This resulted in me diving back into the menus, and trying to retrieve my train of thought from where I lost it. All of this inevitably feeds into the cyclical hum of the game’s creative loop: find the next thing, craft the next object, then move on to the next planet better equipped, (hopefully) richer, and with a general idea of what your plans are. Fickle plans that fall apart once something else comes over the horizon to distract you, but plans nonetheless.

No Man's Sky

I paid them 10 credits to learn that.

That’s not a bad thing. I came back to No Man’s Sky to get lost in the game’s hum. I needed a meditative “break” game to wind down from work, grad school and the other demands of waking life. For that reason, No Man’s Sky is fantastic in how it enables you to get lose track for a few hours–especially now that the game gives you the option to change your character’s race and appearance. I spent a lot of time mulling over which color pallet is perfect for my TV-faced, space rogue robot-person.

One of my favorite additions is the almost Minecraft/Fallout 4-esque inclusion of base building. Now, I’m not sure if this is a NEXT update or one of the other myriad updates Hello Games launched since the original release of No Man’s Sky–all I know is that it’s real fun.

I landed on a planet named Otis IV in pursuit of an early game story mission (which was the tutorial for said base building). From a distance the planet was beautiful–covered in bodies of water and rust-colored land–I thought it would be a neat little garden world. Of course, it wouldn’t be No Man’s Sky if that beautiful planet wasn’t also dangerously radioactive. Perfect place to build a house!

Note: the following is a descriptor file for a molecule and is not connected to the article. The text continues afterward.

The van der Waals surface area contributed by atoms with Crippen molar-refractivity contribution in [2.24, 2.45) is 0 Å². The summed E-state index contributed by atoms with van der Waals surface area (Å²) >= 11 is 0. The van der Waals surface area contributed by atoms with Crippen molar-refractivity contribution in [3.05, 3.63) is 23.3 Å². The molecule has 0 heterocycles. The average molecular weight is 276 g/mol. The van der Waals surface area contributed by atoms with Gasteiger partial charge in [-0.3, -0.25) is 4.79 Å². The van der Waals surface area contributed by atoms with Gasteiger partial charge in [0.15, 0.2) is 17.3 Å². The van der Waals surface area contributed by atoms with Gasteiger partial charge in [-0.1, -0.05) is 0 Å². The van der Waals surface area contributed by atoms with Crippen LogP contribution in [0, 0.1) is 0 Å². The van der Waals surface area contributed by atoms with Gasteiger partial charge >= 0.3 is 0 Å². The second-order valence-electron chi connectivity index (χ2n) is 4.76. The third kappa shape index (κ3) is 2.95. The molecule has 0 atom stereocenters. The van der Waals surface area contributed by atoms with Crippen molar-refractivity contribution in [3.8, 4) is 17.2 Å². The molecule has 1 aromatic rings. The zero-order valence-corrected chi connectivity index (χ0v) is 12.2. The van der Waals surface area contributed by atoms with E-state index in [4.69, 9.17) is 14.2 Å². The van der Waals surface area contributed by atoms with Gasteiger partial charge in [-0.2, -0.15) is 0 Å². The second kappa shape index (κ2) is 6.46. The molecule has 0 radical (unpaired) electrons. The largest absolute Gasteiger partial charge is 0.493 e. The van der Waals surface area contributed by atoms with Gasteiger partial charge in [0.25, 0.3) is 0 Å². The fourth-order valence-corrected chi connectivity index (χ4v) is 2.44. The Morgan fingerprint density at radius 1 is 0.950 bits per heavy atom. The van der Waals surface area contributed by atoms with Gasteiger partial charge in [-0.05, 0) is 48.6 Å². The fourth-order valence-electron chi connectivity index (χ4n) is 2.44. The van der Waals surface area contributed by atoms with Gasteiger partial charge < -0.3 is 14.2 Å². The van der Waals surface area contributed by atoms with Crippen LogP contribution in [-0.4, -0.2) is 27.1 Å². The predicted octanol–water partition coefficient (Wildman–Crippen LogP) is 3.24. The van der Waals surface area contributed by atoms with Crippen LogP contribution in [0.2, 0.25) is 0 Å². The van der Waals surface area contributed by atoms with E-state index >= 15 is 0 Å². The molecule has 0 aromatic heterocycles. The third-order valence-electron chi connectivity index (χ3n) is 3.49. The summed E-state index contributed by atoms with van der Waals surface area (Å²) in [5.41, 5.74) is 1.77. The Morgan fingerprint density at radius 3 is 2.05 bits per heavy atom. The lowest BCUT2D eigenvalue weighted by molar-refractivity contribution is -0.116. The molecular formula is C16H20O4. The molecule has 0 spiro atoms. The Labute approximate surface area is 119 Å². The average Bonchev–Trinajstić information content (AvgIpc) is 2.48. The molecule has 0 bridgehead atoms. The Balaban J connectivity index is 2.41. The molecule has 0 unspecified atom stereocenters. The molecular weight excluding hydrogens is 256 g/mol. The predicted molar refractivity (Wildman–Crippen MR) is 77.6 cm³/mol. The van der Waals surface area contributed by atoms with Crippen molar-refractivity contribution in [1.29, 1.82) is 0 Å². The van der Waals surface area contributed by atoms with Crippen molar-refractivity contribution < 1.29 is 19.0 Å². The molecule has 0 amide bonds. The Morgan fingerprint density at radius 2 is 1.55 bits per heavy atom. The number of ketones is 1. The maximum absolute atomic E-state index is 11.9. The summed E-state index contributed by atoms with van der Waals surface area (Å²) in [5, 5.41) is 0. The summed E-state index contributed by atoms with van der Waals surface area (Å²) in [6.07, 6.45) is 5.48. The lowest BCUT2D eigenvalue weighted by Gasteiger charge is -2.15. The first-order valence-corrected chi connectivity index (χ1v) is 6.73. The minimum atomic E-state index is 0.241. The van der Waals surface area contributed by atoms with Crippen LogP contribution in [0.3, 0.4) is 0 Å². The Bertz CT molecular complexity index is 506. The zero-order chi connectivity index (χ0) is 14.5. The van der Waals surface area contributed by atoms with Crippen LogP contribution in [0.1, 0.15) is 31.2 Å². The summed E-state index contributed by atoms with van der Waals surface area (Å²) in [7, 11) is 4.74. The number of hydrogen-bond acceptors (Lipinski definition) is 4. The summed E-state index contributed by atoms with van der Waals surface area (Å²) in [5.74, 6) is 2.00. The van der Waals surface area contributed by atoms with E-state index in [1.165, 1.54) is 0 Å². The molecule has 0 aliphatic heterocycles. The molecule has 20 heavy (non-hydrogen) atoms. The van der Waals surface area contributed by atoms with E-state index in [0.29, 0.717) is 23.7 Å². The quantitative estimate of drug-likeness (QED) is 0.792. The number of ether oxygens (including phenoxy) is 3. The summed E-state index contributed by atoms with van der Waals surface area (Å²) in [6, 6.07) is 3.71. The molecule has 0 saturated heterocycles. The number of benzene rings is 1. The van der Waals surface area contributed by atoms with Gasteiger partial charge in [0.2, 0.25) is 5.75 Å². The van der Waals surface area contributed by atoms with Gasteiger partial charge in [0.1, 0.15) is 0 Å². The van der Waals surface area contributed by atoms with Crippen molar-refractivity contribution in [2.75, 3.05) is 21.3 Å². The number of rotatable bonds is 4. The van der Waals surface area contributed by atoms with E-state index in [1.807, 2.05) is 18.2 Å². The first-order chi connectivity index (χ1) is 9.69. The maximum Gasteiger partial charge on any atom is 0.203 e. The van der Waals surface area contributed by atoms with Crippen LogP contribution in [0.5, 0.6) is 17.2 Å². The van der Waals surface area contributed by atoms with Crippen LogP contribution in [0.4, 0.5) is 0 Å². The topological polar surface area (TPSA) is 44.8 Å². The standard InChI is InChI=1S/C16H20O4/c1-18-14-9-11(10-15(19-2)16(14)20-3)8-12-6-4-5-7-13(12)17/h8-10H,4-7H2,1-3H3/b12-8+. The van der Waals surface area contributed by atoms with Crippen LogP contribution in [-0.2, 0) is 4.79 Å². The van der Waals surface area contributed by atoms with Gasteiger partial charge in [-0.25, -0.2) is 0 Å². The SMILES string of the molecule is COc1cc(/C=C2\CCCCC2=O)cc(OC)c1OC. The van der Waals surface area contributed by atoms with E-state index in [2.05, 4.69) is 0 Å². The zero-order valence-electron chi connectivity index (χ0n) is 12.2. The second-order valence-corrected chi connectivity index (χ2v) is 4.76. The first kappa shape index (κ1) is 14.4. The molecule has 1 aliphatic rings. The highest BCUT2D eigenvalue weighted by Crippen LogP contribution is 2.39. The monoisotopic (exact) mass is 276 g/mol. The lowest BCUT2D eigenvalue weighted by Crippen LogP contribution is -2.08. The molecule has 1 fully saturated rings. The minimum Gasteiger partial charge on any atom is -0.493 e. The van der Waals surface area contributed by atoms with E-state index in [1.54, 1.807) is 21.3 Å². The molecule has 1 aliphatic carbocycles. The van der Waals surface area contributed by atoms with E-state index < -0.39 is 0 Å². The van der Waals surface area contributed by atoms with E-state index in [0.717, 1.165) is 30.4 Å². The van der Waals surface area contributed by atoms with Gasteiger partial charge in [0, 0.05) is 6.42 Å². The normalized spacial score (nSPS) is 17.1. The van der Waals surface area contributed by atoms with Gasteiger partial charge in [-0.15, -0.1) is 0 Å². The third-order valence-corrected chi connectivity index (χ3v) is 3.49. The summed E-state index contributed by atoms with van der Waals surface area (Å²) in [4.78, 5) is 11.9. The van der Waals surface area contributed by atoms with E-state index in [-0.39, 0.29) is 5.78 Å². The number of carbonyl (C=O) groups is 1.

The waypoint lead me to a little crash site and prompted me to start gathering materials to build a litany of tech, a base computer, and more. All this so I could put up walls in my new home. This was simple enough (for No Man’s Sky matryoshka doll crafting system, anyway). Pretty soon I had my little hovel up just in time to brave a massive radioactive storm that hit the area. I was safe, and my roots on Otis IV were planted.

Now that I’m settled on this radioactive dustball of a planet, my next project is to gain enough credits to buy the microprocessors I need to craft a hyperdrive and leave it all behind. Sure, I could just circumvent this whole endeavor and unlock the bonus ship made available to me for buying the game on launch, but where’s the fun in that? No, instead I installed a flora containment tool to let me farm on my homestead. Yep, suddenly I’m a goddamn spacer farmer now. I even changed the name of my base to reflect this–from Stan’s Garbage Space House to Stan’s Garbage Space Ranch.


No Man's Sky


So if you’re ever in the galactic neighborhood of Otis IV come on down to Stan’s Garbage Space Ranch. I grow only the finest selection of *checks* one alien plant. I’m serious–please visit me! I haven’t had the opportunity to try multiplayer out yet and I’m just dying to. Don’t worry, I plan on sticking around for a while.

Posted by Stan Guderski